When Thomas relocated to Ventura in 1985, his free-lancing career and involvement in the R&B; scene began to take off as he worked with producers Preston Glass and Narada Michael Walden on albums by Aretha Franklin, Jermaine Jackson and Smokey Robinson, and as he sang in the film “Maid to Order.”

He looks back fondly on those days: “It was great fun and there were some real nice paydays.” Still, the scattershot, work-for-hire lifestyle left something to be desired. “It always seems like I should have some sort of a creative project going, one that’s very much what I want to do.”

Hence, Domino Affect was born in 1990, when Thomas linked up with drummer Kenny McDougal, who wrote the tune “Champagne” for Kenny G’s career-launching “Duotones” album. Domino Affect built up momentum and original repertoire. When McDougal moved back to his hometown of Seattle a few years ago, Murphy stepped in.

Murphy is a player whose soul roots are akin to Thomas’. Murphy’s resume includes performing and/or writing credits with the Gap Band, Della Reese, The Brothers Johnson and Evelyn (Champagne) King. Together, and with a strong stable of bassists and drummers to call on, they make a solid team of groove architects who could easily work their way into the pop-jazz scene at large.

As Thomas said, “There’s a large amount of interest in the kind of music we do.” While much of the jazz world is split between the bebop and funk camps, Thomas has no time for purism. For instance, he admires the dual programming of KCLU, the Cal Lutheran station that alternates between mainstream and contemporary jazz, almost from song to song.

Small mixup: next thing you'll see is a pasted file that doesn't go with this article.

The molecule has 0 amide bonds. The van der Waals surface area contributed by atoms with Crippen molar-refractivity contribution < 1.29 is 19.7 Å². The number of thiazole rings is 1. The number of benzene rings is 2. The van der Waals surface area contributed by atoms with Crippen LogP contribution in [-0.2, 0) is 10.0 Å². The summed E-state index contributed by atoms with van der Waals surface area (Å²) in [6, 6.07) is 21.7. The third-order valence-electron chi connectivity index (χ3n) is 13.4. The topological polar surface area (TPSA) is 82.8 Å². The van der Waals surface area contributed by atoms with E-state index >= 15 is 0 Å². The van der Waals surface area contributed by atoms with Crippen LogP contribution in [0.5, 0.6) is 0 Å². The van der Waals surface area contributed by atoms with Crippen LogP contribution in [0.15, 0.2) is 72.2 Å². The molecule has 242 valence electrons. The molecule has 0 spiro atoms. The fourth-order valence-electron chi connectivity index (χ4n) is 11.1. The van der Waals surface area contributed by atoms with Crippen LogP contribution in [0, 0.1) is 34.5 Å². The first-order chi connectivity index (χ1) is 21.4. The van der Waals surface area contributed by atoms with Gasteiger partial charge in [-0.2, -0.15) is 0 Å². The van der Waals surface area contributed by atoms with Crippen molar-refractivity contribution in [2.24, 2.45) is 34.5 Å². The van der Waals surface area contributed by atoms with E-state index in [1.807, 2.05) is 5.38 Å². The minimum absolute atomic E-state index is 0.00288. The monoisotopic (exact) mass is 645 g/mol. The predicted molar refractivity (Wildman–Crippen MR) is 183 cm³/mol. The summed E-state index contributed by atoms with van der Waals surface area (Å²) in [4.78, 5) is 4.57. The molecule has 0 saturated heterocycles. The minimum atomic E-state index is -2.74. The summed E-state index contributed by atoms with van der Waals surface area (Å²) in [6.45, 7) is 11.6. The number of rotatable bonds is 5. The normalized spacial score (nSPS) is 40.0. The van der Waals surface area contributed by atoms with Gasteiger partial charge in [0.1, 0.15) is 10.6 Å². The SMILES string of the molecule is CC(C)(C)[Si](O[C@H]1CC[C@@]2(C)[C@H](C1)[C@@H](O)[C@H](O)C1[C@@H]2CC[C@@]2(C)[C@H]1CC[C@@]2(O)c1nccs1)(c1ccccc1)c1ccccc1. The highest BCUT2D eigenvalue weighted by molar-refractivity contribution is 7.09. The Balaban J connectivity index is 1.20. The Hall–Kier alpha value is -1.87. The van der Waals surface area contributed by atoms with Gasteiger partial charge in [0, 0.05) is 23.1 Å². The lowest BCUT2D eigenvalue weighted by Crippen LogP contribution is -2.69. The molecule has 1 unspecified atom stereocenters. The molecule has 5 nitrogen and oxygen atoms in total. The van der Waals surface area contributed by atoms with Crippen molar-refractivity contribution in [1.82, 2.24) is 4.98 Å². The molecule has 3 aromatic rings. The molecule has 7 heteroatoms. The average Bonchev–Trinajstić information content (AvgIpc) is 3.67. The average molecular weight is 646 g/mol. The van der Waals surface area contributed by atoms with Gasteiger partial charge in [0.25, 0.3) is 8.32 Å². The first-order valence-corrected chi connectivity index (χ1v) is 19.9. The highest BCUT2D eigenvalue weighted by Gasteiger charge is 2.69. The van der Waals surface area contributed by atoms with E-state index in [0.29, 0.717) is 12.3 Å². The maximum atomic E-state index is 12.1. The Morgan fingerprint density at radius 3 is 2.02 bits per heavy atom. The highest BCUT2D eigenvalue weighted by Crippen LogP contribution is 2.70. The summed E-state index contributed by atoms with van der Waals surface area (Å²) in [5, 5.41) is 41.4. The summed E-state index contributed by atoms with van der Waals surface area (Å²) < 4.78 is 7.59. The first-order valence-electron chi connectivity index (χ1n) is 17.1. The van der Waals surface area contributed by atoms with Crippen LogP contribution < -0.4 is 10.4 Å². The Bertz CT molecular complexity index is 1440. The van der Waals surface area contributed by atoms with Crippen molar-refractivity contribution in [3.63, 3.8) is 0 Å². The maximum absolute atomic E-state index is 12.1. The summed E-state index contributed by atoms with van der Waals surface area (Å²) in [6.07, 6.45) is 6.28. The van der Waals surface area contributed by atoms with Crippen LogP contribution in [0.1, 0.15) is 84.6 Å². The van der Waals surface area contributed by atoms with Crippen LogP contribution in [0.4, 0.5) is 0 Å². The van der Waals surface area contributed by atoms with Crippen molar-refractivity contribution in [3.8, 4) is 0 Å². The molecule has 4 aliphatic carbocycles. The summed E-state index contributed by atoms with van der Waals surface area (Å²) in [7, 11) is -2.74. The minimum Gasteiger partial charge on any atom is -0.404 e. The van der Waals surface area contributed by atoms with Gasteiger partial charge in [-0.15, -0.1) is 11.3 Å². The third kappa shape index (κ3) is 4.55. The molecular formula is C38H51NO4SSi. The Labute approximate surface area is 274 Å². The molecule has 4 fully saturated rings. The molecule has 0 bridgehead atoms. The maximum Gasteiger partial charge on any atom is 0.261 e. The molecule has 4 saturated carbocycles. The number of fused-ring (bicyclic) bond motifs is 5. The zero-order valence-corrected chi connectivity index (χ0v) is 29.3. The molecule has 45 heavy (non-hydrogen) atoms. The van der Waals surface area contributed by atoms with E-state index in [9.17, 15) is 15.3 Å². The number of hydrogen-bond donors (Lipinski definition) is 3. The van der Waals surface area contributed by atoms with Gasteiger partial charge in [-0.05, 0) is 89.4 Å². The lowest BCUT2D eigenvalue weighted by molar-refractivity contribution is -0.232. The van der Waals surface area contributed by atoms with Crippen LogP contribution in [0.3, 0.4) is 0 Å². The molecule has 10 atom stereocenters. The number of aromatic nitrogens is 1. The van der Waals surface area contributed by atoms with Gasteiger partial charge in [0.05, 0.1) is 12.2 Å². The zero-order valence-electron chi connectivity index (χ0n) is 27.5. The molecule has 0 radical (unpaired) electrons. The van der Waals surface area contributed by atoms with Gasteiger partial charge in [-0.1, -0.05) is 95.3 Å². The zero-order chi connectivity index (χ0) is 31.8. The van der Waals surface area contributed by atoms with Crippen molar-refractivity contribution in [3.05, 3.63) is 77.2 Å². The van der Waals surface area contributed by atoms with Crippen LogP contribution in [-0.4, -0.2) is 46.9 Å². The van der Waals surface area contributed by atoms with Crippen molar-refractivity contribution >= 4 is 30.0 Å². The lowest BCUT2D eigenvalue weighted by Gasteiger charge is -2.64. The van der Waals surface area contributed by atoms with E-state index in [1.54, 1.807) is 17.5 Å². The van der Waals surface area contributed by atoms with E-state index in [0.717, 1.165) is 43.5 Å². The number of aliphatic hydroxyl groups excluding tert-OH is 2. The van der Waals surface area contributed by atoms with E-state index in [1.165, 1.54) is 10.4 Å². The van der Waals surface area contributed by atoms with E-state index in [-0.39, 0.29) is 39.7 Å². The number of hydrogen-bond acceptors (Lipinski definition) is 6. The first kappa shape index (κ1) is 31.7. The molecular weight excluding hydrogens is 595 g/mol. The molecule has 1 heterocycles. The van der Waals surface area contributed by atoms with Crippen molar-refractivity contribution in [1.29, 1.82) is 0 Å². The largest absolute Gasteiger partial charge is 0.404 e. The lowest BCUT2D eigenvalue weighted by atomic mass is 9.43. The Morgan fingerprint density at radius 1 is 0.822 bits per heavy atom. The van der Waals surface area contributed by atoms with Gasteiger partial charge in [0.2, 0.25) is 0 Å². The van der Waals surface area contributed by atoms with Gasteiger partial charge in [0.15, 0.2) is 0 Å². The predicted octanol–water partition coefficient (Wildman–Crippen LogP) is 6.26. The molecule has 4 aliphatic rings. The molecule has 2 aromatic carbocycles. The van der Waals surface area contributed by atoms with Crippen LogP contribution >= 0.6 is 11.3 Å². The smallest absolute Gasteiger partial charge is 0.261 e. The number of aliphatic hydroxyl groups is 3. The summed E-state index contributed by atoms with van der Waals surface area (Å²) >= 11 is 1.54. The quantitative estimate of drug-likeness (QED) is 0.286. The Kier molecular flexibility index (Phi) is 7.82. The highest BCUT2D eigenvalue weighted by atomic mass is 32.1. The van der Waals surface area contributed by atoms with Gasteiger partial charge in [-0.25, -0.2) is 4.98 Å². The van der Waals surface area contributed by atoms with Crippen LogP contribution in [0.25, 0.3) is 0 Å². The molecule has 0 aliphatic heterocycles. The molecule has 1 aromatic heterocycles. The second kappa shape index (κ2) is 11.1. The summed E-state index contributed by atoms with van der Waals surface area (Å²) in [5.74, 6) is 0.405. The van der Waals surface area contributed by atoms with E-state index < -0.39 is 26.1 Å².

“There’s no reason to keep the two apart,” Thomas said. “I enjoy them both. I’m not really a bop player. I definitely come from the R&B; school. That works best for me. I love straight-ahead jazz. I certainly appreciate it, and recognize the great musicianship. I’m not the best interpreter of it, though. But I can play standards all night, and enjoy doing that.”


Armed with a demo tape, Domino Affect is bucking for a record deal, and Thomas says that they may release an album independently, if necessary. In the meantime, he supports himself by teaching, doing free-lance work, playing sessions, and working with the vintage soul/dance group Uncle Slam, out of Santa Barbara.

Recently, his studio workload has included playing for the soundtrack of the film-in-progress “Steal Big, Steal Little,” directed by Andy Davis (“The Fugitive”) and shot almost entirely in Santa Barbara. Thomas also recently played on a Mazda commercial, where his bandmates-for-a-day were noted bassist John Pattitucci and keyboardist Terry Trotter.

“It’s a mad obsession, I guess,” Thomas figured. “I tried to get out of this business a few years ago, but I couldn’t do it. I’d turn the radio on and start to cry. ‘What am I doing? I’ve got to play music . . .’ ”


* WHAT: Domino Affect.

* WHEN: 1-4 p.m. Sunday.

* WHERE: Ventura Harbor Jazz and Blues Festival.

* HOW MUCH: Free.


* CALL: 644-0169.